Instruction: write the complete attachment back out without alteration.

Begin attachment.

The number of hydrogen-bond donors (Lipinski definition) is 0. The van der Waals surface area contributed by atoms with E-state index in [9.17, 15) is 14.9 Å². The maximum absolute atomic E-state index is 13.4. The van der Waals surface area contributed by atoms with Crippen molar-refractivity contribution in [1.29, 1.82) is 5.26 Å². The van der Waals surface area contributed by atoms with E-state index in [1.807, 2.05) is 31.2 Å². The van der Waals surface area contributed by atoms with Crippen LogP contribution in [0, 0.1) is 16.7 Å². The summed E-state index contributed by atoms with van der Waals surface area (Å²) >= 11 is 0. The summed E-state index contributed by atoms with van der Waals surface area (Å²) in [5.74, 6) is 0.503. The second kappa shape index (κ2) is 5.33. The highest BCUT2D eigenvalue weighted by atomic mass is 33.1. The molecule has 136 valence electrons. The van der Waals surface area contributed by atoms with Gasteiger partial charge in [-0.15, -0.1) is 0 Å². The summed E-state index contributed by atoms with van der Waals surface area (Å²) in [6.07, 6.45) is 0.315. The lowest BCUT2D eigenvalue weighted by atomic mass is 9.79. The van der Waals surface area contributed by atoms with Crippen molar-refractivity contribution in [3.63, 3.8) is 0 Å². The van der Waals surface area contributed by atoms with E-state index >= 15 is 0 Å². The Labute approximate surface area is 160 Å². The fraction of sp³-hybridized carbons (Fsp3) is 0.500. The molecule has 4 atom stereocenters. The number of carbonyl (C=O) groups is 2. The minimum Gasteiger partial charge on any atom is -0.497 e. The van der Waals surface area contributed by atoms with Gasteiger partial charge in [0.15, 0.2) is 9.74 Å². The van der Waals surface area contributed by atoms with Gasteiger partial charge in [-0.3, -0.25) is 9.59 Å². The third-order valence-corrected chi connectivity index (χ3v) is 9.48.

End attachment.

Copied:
The number of hydrogen-bond donors (Lipinski definition) is 0. The van der Waals surface area contributed by atoms with E-state index in [9.17, 15) is 14.9 Å². The maximum absolute atomic E-state index is 13.4. The van der Waals surface area contributed by atoms with Crippen molar-refractivity contribution in [1.29, 1.82) is 5.26 Å². The van der Waals surface area contributed by atoms with E-state index in [1.807, 2.05) is 31.2 Å². The van der Waals surface area contributed by atoms with Crippen LogP contribution in [0, 0.1) is 16.7 Å². The summed E-state index contributed by atoms with van der Waals surface area (Å²) >= 11 is 0. The summed E-state index contributed by atoms with van der Waals surface area (Å²) in [5.74, 6) is 0.503. The second kappa shape index (κ2) is 5.33. The highest BCUT2D eigenvalue weighted by atomic mass is 33.1. The molecule has 136 valence electrons. The van der Waals surface area contributed by atoms with Gasteiger partial charge in [-0.15, -0.1) is 0 Å². The summed E-state index contributed by atoms with van der Waals surface area (Å²) in [6.07, 6.45) is 0.315. The lowest BCUT2D eigenvalue weighted by atomic mass is 9.79. The van der Waals surface area contributed by atoms with Crippen molar-refractivity contribution in [3.63, 3.8) is 0 Å². The van der Waals surface area contributed by atoms with E-state index >= 15 is 0 Å². The Labute approximate surface area is 160 Å². The fraction of sp³-hybridized carbons (Fsp3) is 0.500. The molecule has 4 atom stereocenters. The number of carbonyl (C=O) groups is 2. The minimum Gasteiger partial charge on any atom is -0.497 e. The van der Waals surface area contributed by atoms with Gasteiger partial charge in [0.15, 0.2) is 9.74 Å². The van der Waals surface area contributed by atoms with Gasteiger partial charge in [-0.3, -0.25) is 9.59 Å². The third-order valence-corrected chi connectivity index (χ3v) is 9.48.